Based on the activity of the major oil and gas companies and certain engineering companies, we believe that there could be one or two deepwater projects awarded during the latter part of 2012, with another three or four deepwater projects awarded in the last half of 2013. Given the current level of deepwater projects, the potential to increase the backlog in the near term continues to come from marine related projects, where bidding activity remains steady.

Workforce

During 2011, our workforce ranged from approximately 1,250 to 1,950. Demand for our products and services dictates our workforce needs. Although we generally try to minimize the use of contract labor, we will use contract labor when required to meet customer demand. For 2011, our use of contract labor ranged from approximately 10 to 90 contract laborers. Due to the award of significant contracts at the end of 2010 and during 2011, we focused on hiring employees in 2011 to meet the increasing level of activity.

Critical Accounting Policies

Our consolidated financial statements are prepared in accordance with accounting principles generally accepted in the United States, which require us to make estimates and assumptions. We believe that of our significant accounting policies (see Note 1 in the Notes to Consolidated Financial Statements), the following involves a higher degree of judgment and complexity:

Revenue Recognition

The majority of our revenue is recognized on a percentage-of-completion basis based on the ratio of direct labor hours actually performed to date compared to the total estimated direct labor hours required for completion. Accordingly, contract price and cost estimates are reviewed monthly as the work progresses, and adjustments proportionate to the percentage of completion are reflected in revenue for the period when such estimates are revised. If these adjustments were to result in a reduction of previously reported profits, we would have to recognize a charge against current earnings, which may be significant depending on the size of the project or the adjustment.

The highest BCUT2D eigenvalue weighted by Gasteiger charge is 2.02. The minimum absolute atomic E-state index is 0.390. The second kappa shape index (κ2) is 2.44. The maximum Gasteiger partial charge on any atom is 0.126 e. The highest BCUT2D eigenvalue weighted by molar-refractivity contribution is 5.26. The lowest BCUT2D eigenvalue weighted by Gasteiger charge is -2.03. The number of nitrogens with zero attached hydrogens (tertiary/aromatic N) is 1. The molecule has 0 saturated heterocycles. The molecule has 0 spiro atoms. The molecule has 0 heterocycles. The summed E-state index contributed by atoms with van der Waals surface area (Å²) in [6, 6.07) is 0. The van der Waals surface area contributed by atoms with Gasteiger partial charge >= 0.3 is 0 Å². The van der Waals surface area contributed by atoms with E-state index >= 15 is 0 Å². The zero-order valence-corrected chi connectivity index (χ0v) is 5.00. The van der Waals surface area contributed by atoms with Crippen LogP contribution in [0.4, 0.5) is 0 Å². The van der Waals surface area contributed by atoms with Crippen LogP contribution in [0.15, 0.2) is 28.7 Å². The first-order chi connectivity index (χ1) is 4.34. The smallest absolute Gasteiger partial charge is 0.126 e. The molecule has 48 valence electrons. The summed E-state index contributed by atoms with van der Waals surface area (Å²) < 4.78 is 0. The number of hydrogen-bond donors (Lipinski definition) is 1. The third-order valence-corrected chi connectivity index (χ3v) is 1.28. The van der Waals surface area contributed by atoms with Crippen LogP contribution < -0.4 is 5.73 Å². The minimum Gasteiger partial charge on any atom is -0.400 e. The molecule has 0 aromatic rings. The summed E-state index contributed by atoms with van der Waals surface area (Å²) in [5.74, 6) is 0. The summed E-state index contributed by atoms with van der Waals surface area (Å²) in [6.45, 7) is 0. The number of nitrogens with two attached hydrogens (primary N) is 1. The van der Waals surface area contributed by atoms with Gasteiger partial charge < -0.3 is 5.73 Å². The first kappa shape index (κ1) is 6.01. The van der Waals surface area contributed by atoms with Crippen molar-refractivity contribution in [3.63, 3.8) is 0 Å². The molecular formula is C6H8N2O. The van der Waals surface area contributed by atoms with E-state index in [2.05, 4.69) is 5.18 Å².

Some contracts include a total or partial reimbursement to us of any costs associated with specific capital projects required by the fabrication process. If a particular capital project provides future benefits to us, the cost to build the capital project will be capitalized, and the revenue for the capital project will increase the estimated profit in the contract.

Contract costs include all direct material, labor and subcontract costs and those indirect costs related to contract performance, such as indirect labor, supplies and tools. Also included in contract costs are a portion of those indirect contract costs related to plant capacity, such as depreciation, insurance and repairs and maintenance. These indirect costs are allocated to jobs based on actual direct labor hours incurred. Profit incentives are included in revenue when their realization is probable. Claims for extra work or changes in scope of work are included in revenue when the amount can be reliably estimated and collection is probable. No

 

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revenues were recorded at December 31, 2011 and 2010 related to unapproved change orders. We had $468,000 of change orders, approved as to scope but not price, recorded at December 31, 2009 that were approved in the first quarter of 2010. Provisions for estimated losses on uncompleted contracts are made in the period in which such losses are determined. We recognized contract losses of $3.0 million, $1.3 million, and $1.4 million in the years ended December 31, 2011, 2010, and 2009, respectively. Changes in job performance, job conditions, and estimated profitability, including those arising from contract penalty provisions, and final contract settlements may result in revisions to costs and income and are recognized in the period in which the revisions are determined.